Context And Key Questions Access to financial services contributes to rural development and poverty reduction by promoting income-enhancing and vulnerability-reducing investments, enabling better management of cash flows and risk, and facilitating remittances. However, financial access is limited in most rural areas in developing countries because of high transaction costs and risks attributed to low levels of economic activity, poor infrastructure, high levels of production and price risks in agriculture, and poor public policies, such as interest-rate caps and debt write-offs. In many developed economies, Financial Cooperatives (FCs) and their networks are well-developed and have large shares of the financial services market. However, FCs in most developing countries are underdeveloped and have negligible market shares. Financial cooperatives in developing countries are typically constrained by anachronistic legal frameworks, low capacity, lack of an appropriate regulatory framework, and poor supervision. This paper presents four cases of financial cooperative networks in developing countries with significant rural outreach. The four cases are SICREDI (Sistema de Cooperativa de Crédito) in Brazil, SANASA in Sri Lanka, RCPB (Réseau des Caisses Populaires du Burkina) in Burkina Faso, and KERUSSU (Kenya Rural Savings and Credit Cooperative Society Union) in Kenya. These cases represent examples of FC networks with significant outreach in rural areas, but operating in widely varying economic contexts. Through a case study approach, this paper attempts to answer such questions as: Can FCs provide financial services in rural areas in developing countries and still be profitable? Do FCs provide services to low-income clients? How does the regulatory environment affect FC performance? How does the business model of FC networks affect FC performance? The Cases SICREDI SICREDI is the second largest FC network in Brazil. As of December 2005, SICREDI had 130 affiliated cooperatives, with a consolidated membership of 959,531. These cooperatives administered US$1.47 billion deposits and US$1.38 billion in loans, and made a consolidated profit of US$64.1 million. The portfolio quality of SICREDI was excellent; only 0.1 percent of its portfolio was delinquent for over 15 days. Forty-nine cooperatives in the network that are located in rural areas represented 41 percent of members, 40 percent of deposits, and 39 percent of loans. The SICREDI network includes the FCs, five Central Cooperatives, a Confederation, a Cooperative Bank, and four auxiliary institutions. SICREDI is a fully integrated network, with the cooperatives mutually responsible for each others' debts. The Central Cooperatives coordinate and supervise the activities of the FCs, with an emphasis on controls and institutional development. The Confederation develops corporate policies, designs tools to implement these policies, and represents SICREDI nationally and internationally. The Central Bank supervises the FCs via the Centrals (auxiliary supervision), and directly supervises the Central Cooperatives. SANASA SANASAis Sri Lanka's largest FC network. In 2004, the network had more than 8,440 FCs with 850,000 members. Nearly one out of five households in Sri Lanka had members in SANASA. In 2004, the FCs in SANASA reported a total of US$32.97 million in savings and US$35.67 million in loans. However, only an estimated one-third SANASA FCs are financially sustainable. At a consolidated level, a large share of loans (23.5 percent) was reported to be past due in 2004. The SANASA network includes FCs, 25 District Unions (DUs), a Federation, and several affiliated institutions, including a bank and an insurance company. The DUs and the federation only provide services to the FCs and have no control functions. All cooperative organizations in Sri Lanka, including FCs, are regulated by the Ministry of Cooperatives, and supervised by the Cooperatives Department. They are not subject to any financial regulation and supervision. This creates financial weaknesses in cooperatives and DUs that are not addressed in a timely manner. RCPB RCPB is the largest financial cooperative network in Burkina Faso. In 2005, the RCPB network had 100 FCs that served nearly 630,000 clients, savings of US$50.5 million, and outstanding loans of US$33.2 million. The estimated outreach of RCPB in Burkino Faso is nearly 9 percent of the adult population. RCPB has 81 percent share in savings and 74 percent share in loans in microfinance institutions. The portfolio at risk for urban FCs was 4.3 percent and for rural FCs was 5 percent. RCPB FCs are profitable and solvent, both when consolidated network-wide and as a rural group. However, the majority of rural caisses make losses. The RCPB network includes FCs, Regional Unions, and a national federation. Although network-wide policy making is the responsibility of the federation, the roles of the regional unions and the federation overlap and both have developmental and control functions. All FCs in Burkina Faso are under the supervisory authority of the Ministry of Finance and the Central Bank of West African States. However, effective supervision is limited by capacity and resource constraints. KERUSSU KERUSSU is a network of rural FCs in Kenya. KERUSSU has a membership of 45 rural FCs, out of the estimated 110 rural FCs in existence. Together,KERUSSU's member FCs have more than 1.2 million members, savings deposits of more than US$78 million, and outstanding loans of more than US$34.2 million. Consolidated portfolios at risk and profitability information are not available. KERUSSU's member FCs have an average membership of more than 25,000 members. Some have rural networks covering several districts, operate mobile banking units, have automated teller machines (ATMs), and provide a broad range of financial services including remittances. However, despite being relatively large financial organizations that compete with banks, Kenyan FCs lack a specialized legal, regulatory, and supervisory framework tailored to the needs of the financial cooperatives. The Cases - A Comparative Summary All four financial cooperative networks have a significant rural outreach in their respective countries. RCPB and SANASA are the largest private provider of financial services in rural areas in Burkina Faso and Sri Lanka respectively. In Brazil, over half a million of SICREDI's members are estimated to be in rural areas and in Kenya, rural FCs serve over a million clients. The cases are also similar in other ways: all have rural and urban clients, although the proportions vary; all serve a mixed-income clientele, although the level of outreach among low-income clients varies; and, all are part of networks that have professional staffing. The cases differ significantly in the level of integration of the networks and the level of regulation and supervision. While SICREDI and RCPB are highly integrated networks, SANASA and KERUSSU are less integrated. FCs in the SICREDI and RCPB network mutually guarantee each other, pool significant amounts of resources, and delegate strategic planning and control to the secondary and tertiary organizations in the network. There is less pooling of resources in SANASA; and secondary and tertiary organizations in the network do not have strategic planning responsibilities for the entire network or the control authority over the FCs. Of the four discussed FCs, KERUSSU is the least integrated network with the apex organization's role restricted to representation and demand-based training and advisory services. Sri Lanka and Kenya have the weakest regulatory environments in which neither prudential regulation nor financial supervision of FCs exists. Burkina Faso has a special law for FCs, prudential regulation requirements, and arrangements for financial supervision, but has inadequate resources and capacity for effective supervision. In contrast, Brazil presents a case of welldeveloped regulation and effective supervision. Lessons and Conclusions The cases show that FCs can provide financial services in rural areas in developing countries and be profitable. Although the majority of rural FCs in RCPB still makes losses, a significant number is profitable and, as a group, rural FCs have recently become profitable. Profitability data disaggregated by rural and urban FCs is not available for SICREDI. However, rural FCs in SICREDI are estimated to be profitable as the average volume of business in rural FCs is similar to that in the urban FCs and SICREDI FCs have consistently been profitable at a consolidated level. Diversification, on a geographic basis and on income levels of clientele, seems to have helped all the FC networks grow their clientele. A mixed clientele allows FCs to serve lower-income clientele without having to charge very high interest rates and fees typically charged by MFIs that exclusively serve lowincome clients. The level of integration among FCs and between FCs and their federations appears to determine the level of support services available for FCs, which is likely to impact how FCs respond to market competition. FCs that are part of networks with a high level of integration, such as SICREDI and RCPB, also provide a broader range of financial services and have better operational systems. RCPB's case suggests that the benefits of a higher level of integration may also be available in a country with a low level of financial sector development. Strong performance of higher-level organizations, such as the bank and insurance company of SANASA, and the cooperative bank in Kenya, co-existing with weak performance of FCs is a dichotomy observed in the less integrated networks. Lastly, the cases reinforce that FCs operate better in environments with prudential regulation and financial supervision. Even in a context with limited resources, as in the case of RCPB, the existence of prudential regulations contributes to improving the FC performance.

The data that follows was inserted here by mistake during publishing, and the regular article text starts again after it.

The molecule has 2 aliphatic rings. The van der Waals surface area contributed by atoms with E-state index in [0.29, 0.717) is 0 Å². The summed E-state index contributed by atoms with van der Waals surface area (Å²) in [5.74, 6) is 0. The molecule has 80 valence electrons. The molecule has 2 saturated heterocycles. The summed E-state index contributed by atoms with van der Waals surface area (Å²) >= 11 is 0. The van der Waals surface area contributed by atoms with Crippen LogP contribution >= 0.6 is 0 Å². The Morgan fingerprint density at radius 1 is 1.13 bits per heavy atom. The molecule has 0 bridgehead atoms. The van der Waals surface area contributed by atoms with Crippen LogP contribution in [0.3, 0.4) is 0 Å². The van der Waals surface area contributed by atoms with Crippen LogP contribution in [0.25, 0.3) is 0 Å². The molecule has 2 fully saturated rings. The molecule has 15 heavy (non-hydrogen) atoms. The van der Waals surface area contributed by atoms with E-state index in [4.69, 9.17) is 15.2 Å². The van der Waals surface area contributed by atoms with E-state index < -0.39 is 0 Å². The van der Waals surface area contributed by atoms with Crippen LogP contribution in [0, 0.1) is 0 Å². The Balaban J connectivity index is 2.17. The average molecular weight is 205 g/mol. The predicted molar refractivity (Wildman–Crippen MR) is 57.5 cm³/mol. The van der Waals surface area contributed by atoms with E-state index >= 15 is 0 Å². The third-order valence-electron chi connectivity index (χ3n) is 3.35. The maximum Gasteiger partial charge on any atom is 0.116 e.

World bank - Cooperative Financial Institutions.